“As always we work closely with the US,” he said on Twitter. Recommended Global Insight Edward Luce US sets course for its next Middle Eastern war of choice Britain’s Foreign Office was frustrated that comments by the British deputy commander of the US-led coalition against Isis were interpreted as the UK’s government position and signalled scepticism about the US’s warnings in London, an official said. In a video briefing with the Pentagon on Tuesday, Major General Christopher Ghika had said there was “no increased threat from Iranian-backed forces in Iraq and Syria”. On Thursday, the UK defence ministry raised the threat level for its troops stationed in Iraq. Although the UK says British troops do not have a combat role in Iraq, Britain has 400 soldiers on the ground. Working with allies in the global coalition against Isis, they provide training and equipment to Iraqi and Kurdish security forces. The defence ministry declined to comment on why the threat level had been raised or whether it was connected to a specific Iranian security threat against British or allied assets in the region. The Netherlands and Germany said earlier this week that they would be suspending their military training missions in the country. (Source: FT.com)
15 May 19. GAO recommends actions for DoD to improve special operations oversight. The US Government Accountability Office (GAO) has found that the Department of Defense (DoD) has not set timeframes for planned actions and has not clearly described the roles and responsibilities of DoD and special operations, which have become key challenges in improving oversight. Congress has recently directed the DoD to improve its oversight of special operations.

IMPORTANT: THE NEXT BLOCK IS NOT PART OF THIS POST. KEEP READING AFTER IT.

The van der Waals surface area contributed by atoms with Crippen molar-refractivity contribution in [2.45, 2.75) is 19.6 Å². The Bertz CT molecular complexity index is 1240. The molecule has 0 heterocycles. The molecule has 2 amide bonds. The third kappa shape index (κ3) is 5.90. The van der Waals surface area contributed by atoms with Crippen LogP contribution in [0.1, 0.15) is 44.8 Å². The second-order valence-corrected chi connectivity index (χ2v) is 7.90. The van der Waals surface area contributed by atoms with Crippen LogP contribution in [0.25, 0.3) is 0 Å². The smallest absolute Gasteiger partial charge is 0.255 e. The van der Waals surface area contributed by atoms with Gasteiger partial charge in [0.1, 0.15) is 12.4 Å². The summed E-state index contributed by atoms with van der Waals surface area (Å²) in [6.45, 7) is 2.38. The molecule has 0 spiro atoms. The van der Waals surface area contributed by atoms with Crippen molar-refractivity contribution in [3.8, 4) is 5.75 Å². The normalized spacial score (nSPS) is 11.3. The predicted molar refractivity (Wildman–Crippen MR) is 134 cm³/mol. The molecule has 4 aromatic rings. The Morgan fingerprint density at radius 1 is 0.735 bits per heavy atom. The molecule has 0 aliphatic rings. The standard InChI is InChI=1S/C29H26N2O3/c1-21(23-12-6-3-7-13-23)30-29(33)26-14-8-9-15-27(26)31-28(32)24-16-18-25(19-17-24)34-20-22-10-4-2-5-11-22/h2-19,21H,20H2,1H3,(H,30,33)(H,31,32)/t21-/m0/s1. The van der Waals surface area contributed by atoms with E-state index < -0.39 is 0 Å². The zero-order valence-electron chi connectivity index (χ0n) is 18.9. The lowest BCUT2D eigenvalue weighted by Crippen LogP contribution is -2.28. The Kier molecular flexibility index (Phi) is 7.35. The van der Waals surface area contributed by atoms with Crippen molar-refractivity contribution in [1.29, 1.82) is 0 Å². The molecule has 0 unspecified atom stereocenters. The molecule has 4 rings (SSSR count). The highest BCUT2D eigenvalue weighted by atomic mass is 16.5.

In a recent study, the GAO found that the DoD has increasingly relied upon Special Operations Forces since the terrorist attacks on 11 September 2001. The number of personnel has increased from 45,000 to 70,000 and the Special Operations Command (SOCOM) budget has more than doubled from $5.2bn in 2005 to $12.3bn in 2018.
The GOA said that since 2017, the DoD has made several recommendations, developed actions and taken steps to address requirements in Section 922 of the National Defense Authorization Act (NDAA) for the fiscal year 2017. These expanded the roles and responsibilities of the Assistant Secretary of Defense for Special Operations and Low-Intensity Conflicts (ASD-SO/LIC).
The study found that in 2018, the DoD identified 166 recommendations to change the ASD-SO/LIC’s oversight of special operations forces (SOF).
Based on the recommendations, 87 actions that were necessary to implement Section 922 were developed. The DOD has implemented 56 of these actions since February 2019.
Although the office of the ASD-SO/LIC has taken actions to implement Section 922, the DoD faces two key challenges. Lack of timeframes and unclear guidance can impact the implementation of the ASD-SO/LIC’s new roles and responsibilities.